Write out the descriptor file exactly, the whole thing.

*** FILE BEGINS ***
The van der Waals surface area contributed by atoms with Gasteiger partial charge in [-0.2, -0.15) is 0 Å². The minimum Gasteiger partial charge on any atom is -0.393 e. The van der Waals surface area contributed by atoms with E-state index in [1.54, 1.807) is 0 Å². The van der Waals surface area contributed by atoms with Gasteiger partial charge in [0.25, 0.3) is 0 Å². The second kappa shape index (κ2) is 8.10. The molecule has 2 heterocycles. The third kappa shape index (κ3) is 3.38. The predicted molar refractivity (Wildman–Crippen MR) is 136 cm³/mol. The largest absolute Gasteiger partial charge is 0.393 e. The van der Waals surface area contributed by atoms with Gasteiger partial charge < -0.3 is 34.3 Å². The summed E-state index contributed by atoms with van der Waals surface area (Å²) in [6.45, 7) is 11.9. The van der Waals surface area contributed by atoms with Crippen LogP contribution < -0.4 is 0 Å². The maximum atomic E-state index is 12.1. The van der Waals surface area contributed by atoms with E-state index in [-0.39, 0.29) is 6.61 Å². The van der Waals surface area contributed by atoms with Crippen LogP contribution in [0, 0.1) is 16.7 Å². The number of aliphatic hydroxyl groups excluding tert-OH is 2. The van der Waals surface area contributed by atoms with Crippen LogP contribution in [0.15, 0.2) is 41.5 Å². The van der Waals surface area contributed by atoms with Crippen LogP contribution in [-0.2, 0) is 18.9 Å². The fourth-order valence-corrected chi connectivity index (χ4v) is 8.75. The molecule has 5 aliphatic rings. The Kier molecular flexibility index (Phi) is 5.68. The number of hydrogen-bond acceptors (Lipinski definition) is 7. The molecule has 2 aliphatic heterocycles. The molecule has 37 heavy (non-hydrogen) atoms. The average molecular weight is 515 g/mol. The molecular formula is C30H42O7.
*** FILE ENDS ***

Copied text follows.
The van der Waals surface area contributed by atoms with Gasteiger partial charge in [-0.2, -0.15) is 0 Å². The minimum Gasteiger partial charge on any atom is -0.393 e. The van der Waals surface area contributed by atoms with E-state index in [1.54, 1.807) is 0 Å². The van der Waals surface area contributed by atoms with Gasteiger partial charge in [0.25, 0.3) is 0 Å². The second kappa shape index (κ2) is 8.10. The molecule has 2 heterocycles. The third kappa shape index (κ3) is 3.38. The predicted molar refractivity (Wildman–Crippen MR) is 136 cm³/mol. The largest absolute Gasteiger partial charge is 0.393 e. The van der Waals surface area contributed by atoms with Gasteiger partial charge < -0.3 is 34.3 Å². The summed E-state index contributed by atoms with van der Waals surface area (Å²) in [6.45, 7) is 11.9. The van der Waals surface area contributed by atoms with Crippen LogP contribution < -0.4 is 0 Å². The maximum atomic E-state index is 12.1. The van der Waals surface area contributed by atoms with E-state index in [-0.39, 0.29) is 6.61 Å². The van der Waals surface area contributed by atoms with Crippen LogP contribution in [0, 0.1) is 16.7 Å². The number of aliphatic hydroxyl groups excluding tert-OH is 2. The van der Waals surface area contributed by atoms with Crippen LogP contribution in [0.15, 0.2) is 41.5 Å². The van der Waals surface area contributed by atoms with Crippen LogP contribution in [-0.2, 0) is 18.9 Å². The fourth-order valence-corrected chi connectivity index (χ4v) is 8.75. The molecule has 5 aliphatic rings. The Kier molecular flexibility index (Phi) is 5.68. The number of hydrogen-bond acceptors (Lipinski definition) is 7. The molecule has 2 aliphatic heterocycles. The molecule has 37 heavy (non-hydrogen) atoms. The average molecular weight is 515 g/mol. The molecular formula is C30H42O7.